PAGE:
We all know that what we eat makes a difference to our health and wellbeing.
Our interest in food and our health is reflected in the many news stories about superfoods, antioxidants, supplements and different diets that we are constantly being told about.
In the modern world it is thought that dietary factors account for up to as much as 30% of cancer cases alone in industrialised countries, meaning that these cases are theoretically preventable.
If we can prevent illnesses simply through changing our diet, what are we waiting for?
Food for Health – The Essential Guide, published this week, is the ultimate nutritional guide to self-sufficient health; it is for everyone who wants to look after their own health using everyday foods.
This informative guide describes how anyone can decide how much or how little they need to change: from making simple dietary changes to increase the intake of certain food nutrients, to following one of the therapeutic eating plans.
Whether the reader wants to reduce the risk of an inherited family illness such as arthritis or diabetes, improve existing health conditions such as high cholesterol, or follow a therapeutic diet to improve skin conditions, IBS or PMS, this book will provide the know how.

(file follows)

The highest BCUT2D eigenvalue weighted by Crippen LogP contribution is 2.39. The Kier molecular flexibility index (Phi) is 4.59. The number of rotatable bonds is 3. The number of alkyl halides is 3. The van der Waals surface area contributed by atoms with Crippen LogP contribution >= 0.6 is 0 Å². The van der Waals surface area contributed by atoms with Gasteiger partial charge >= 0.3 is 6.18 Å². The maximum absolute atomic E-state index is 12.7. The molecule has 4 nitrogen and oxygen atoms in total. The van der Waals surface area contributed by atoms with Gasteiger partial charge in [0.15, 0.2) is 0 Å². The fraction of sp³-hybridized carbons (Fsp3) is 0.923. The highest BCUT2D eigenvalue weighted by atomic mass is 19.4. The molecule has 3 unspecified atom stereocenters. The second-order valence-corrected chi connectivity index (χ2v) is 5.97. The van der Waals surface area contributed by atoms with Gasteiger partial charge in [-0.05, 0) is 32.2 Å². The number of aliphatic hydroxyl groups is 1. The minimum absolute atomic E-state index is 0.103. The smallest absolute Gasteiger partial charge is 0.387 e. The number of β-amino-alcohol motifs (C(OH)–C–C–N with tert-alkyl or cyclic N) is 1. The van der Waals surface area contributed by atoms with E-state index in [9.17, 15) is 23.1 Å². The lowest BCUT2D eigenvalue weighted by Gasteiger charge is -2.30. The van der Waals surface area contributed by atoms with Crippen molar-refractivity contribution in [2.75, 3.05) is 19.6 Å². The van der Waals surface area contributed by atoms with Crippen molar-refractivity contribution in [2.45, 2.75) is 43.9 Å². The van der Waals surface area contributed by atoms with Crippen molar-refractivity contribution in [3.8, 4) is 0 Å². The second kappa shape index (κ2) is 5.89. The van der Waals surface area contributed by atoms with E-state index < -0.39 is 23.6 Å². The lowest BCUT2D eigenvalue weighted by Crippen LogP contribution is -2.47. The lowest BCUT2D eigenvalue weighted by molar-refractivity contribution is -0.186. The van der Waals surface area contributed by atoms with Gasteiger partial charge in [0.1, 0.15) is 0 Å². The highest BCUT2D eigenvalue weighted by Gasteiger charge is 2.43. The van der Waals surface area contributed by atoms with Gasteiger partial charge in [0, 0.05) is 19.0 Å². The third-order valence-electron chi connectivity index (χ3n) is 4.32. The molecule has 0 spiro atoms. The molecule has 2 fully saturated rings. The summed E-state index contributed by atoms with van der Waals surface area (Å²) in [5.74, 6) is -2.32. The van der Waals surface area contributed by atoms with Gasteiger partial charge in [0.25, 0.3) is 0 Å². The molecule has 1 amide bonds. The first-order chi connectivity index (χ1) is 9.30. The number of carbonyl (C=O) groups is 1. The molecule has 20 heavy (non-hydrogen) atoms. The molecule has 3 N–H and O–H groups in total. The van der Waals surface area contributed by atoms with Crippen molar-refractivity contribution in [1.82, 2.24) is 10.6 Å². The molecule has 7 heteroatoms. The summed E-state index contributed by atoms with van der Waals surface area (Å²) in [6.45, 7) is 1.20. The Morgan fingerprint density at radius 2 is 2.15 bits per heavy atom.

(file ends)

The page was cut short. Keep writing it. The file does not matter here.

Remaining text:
Sara Kirkham is a nutritionist with more than 20 years of experience in helping people to improve their health through changing their diet. Sara says, ‘If you want to take greater control of your own health and learn how to be your own ‘food doctor’ then this is the book for you.
‘[It] opens the door to a healthier way of life for you and your family through simple dietary changes all supported by research.’
Published by Need2Know – the imprint of People’s Publisher Forward Press that focuses on overcoming real life problems – Food for Health – The Essential Guide is the 58th in the series and is available now from the Need2Know website (www.need2knowbooks.co.uk) or by calling 01733 898103 or emailing email@example.com. The book is also available from all good bookshops.
Publication Date: 1 November 2010 (Pre-publication copies available now)
Dimensions: 205mm x 195mm